Friday, September 20, 2019

County directs driver’s license office to find new location

Excessive crowding and long wait times

By Adam Broderick

If you’ve visited the state driver’s license office in Gunnison during the latter half of the past decade, you may have had to reschedule plans to accommodate the agency’s business hours and when you arrived, you may have waited your turn much longer than expected. The office is open from 9:30 a.m. to 3:30 p.m. on Tuesdays and Thursdays, and appointments cannot be scheduled online as at most other offices in Colorado.

Currently operating out of an office next to the Department of Motor Vehicles at the Blackstock Government Center at 221 N. Wisconsin Street in Gunnison, the driver’s license office must now find a new location. Via letter, the Board of County Commissioners notified the driver’s license administrators on September 14 that a new office needs to be found by the end of the year and the current office vacated by March 2016.

During a September board meeting, the county’s Public Works Department and commissioners alike explained their reasoning. There must be more space for DMV traffic, and overcrowding and excessively long wait times at the current office must be alleviated.

As stated in the letter, “The Clerk’s office needs the space to accommodate motor vehicle traffic, and it is obvious that your Gunnison office needs more space and additional hours of service. When the office is open the entire lobby of the Government Center is filled with people waiting to get a license. It is difficult for the staff in [Gunnison County’s] Treasurer’s and Assessor’s office to provide quality service to their customers due to the congestion and the noise.”

According to Marlene Crosby, director of the Public Works Department, when the agency moved into the current office more than 10 years ago in July 2005, they were told by Gunnison County that they would get an exceptional rent rate so their customers would have a good experience.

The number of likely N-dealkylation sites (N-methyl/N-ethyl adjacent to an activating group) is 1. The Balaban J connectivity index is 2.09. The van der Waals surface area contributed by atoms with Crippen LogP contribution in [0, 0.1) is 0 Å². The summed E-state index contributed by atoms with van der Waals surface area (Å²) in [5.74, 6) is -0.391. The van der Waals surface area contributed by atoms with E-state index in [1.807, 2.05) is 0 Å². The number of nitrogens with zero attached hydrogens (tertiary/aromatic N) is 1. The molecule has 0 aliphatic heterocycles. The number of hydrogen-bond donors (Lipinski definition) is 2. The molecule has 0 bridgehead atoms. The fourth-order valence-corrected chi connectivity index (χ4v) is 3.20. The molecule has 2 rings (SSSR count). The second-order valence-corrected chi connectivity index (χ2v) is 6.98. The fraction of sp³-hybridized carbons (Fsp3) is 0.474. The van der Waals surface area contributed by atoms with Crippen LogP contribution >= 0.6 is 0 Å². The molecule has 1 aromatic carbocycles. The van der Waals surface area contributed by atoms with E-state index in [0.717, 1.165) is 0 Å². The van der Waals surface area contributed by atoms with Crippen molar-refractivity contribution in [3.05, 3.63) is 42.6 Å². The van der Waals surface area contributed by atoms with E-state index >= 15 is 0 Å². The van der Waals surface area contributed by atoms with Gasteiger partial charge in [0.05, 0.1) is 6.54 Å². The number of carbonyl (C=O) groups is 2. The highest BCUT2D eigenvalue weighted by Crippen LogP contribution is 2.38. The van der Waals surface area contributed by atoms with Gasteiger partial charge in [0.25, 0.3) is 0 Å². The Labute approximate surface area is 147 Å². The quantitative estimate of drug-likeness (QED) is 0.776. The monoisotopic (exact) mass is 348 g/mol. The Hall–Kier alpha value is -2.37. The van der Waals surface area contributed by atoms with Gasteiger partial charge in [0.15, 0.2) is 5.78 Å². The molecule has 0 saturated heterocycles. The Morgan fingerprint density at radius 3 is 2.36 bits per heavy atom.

That has not been the case. “But two hours of a wait… Recently there were something like 42 people in there, some laying on the floor,” Crosby said.

Commissioner Paula Swenson agreed with Crosby. “I’ve sat there trying to get my license renewed. Kids are sitting out there taking exams at the same time. There’s nowhere for people to do what they need to do,” she said.

“When you can drive to Montrose, get in and get out, and get back by the time you would have spent just sitting there, it’s ridiculous,” Crosby said.

The agency has paid $152.70 per month in rent to the county since July 2005, even though the lease expired in 2007 and has not since been extended or replaced. But Crosby says the office agreed, based on its own numbers, that its services could be improved.

The county has suggested multiple options for a new office location, but little effort has been made by the agency. Facilities and Grounds director Jon Cattles recommended playing hardball and asking the agency to leave.

“They think they’re going to find the perfect location that’s the perfect size,” said Cattles. “That’s not going to work in Gunnison. With no axe hanging over them, they’ve done very little. I think we need to place a deadline on them.”

“The thing we don’t want to do is lose them or their service to the county,” Swenson said.

The letter sent to the agency states the driver’s license office must have a new location by December 31, 2015 and must move by February 28, 2016.

As stated in the letter, “It is time for your agency to move forward and secure a location that better suits your needs. By December 31 of this year we need to know that you have secured a location and also the number of days and hours that you will be open… We understand that there may be a delay in gaining occupancy and we are willing to work with you, but in all cases your last day in our facility [is] to be February 28, 2016.”

Numerous attempts were made to contact administrators at the Gunnison driver’s license office; however, no calls were answered and it is impossible to leave a voicemail. The forwarding numbers on the voicemail recording direct callers to the Colorado DMV. “You may not be able to leave any messages as they will not be returned,” the recording states.

It seems the quickest way to speak to someone in the office is to wait in a slow line. For now, at least.

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